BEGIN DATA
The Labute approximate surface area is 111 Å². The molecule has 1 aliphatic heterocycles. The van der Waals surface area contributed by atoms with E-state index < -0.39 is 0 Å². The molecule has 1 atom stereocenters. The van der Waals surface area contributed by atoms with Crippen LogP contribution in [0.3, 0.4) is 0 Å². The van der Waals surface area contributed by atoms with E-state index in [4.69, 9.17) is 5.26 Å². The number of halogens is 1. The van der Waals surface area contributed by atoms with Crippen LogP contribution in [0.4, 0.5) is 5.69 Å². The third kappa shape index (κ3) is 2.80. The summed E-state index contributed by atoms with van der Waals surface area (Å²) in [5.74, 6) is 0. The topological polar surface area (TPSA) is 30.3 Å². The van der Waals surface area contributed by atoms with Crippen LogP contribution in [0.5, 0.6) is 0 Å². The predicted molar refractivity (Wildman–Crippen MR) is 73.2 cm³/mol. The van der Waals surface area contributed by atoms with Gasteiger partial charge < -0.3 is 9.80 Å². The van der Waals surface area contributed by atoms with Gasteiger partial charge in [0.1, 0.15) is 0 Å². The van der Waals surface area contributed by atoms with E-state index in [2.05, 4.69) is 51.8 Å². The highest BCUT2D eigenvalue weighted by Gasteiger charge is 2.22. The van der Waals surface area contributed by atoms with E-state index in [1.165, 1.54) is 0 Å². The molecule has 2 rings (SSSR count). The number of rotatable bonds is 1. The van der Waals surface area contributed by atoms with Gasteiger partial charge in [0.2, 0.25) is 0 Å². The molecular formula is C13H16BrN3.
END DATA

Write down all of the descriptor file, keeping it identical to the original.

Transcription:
The Labute approximate surface area is 111 Å². The molecule has 1 aliphatic heterocycles. The van der Waals surface area contributed by atoms with E-state index < -0.39 is 0 Å². The molecule has 1 atom stereocenters. The van der Waals surface area contributed by atoms with Crippen LogP contribution in [0.3, 0.4) is 0 Å². The van der Waals surface area contributed by atoms with E-state index in [4.69, 9.17) is 5.26 Å². The number of halogens is 1. The van der Waals surface area contributed by atoms with Crippen LogP contribution in [0.4, 0.5) is 5.69 Å². The third kappa shape index (κ3) is 2.80. The summed E-state index contributed by atoms with van der Waals surface area (Å²) in [5.74, 6) is 0. The topological polar surface area (TPSA) is 30.3 Å². The van der Waals surface area contributed by atoms with Crippen LogP contribution in [0.5, 0.6) is 0 Å². The predicted molar refractivity (Wildman–Crippen MR) is 73.2 cm³/mol. The van der Waals surface area contributed by atoms with Gasteiger partial charge < -0.3 is 9.80 Å². The van der Waals surface area contributed by atoms with Gasteiger partial charge in [0.1, 0.15) is 0 Å². The van der Waals surface area contributed by atoms with E-state index in [2.05, 4.69) is 51.8 Å². The highest BCUT2D eigenvalue weighted by Gasteiger charge is 2.22. The van der Waals surface area contributed by atoms with E-state index in [1.165, 1.54) is 0 Å². The molecule has 2 rings (SSSR count). The number of rotatable bonds is 1. The van der Waals surface area contributed by atoms with Gasteiger partial charge in [0.2, 0.25) is 0 Å². The molecular formula is C13H16BrN3.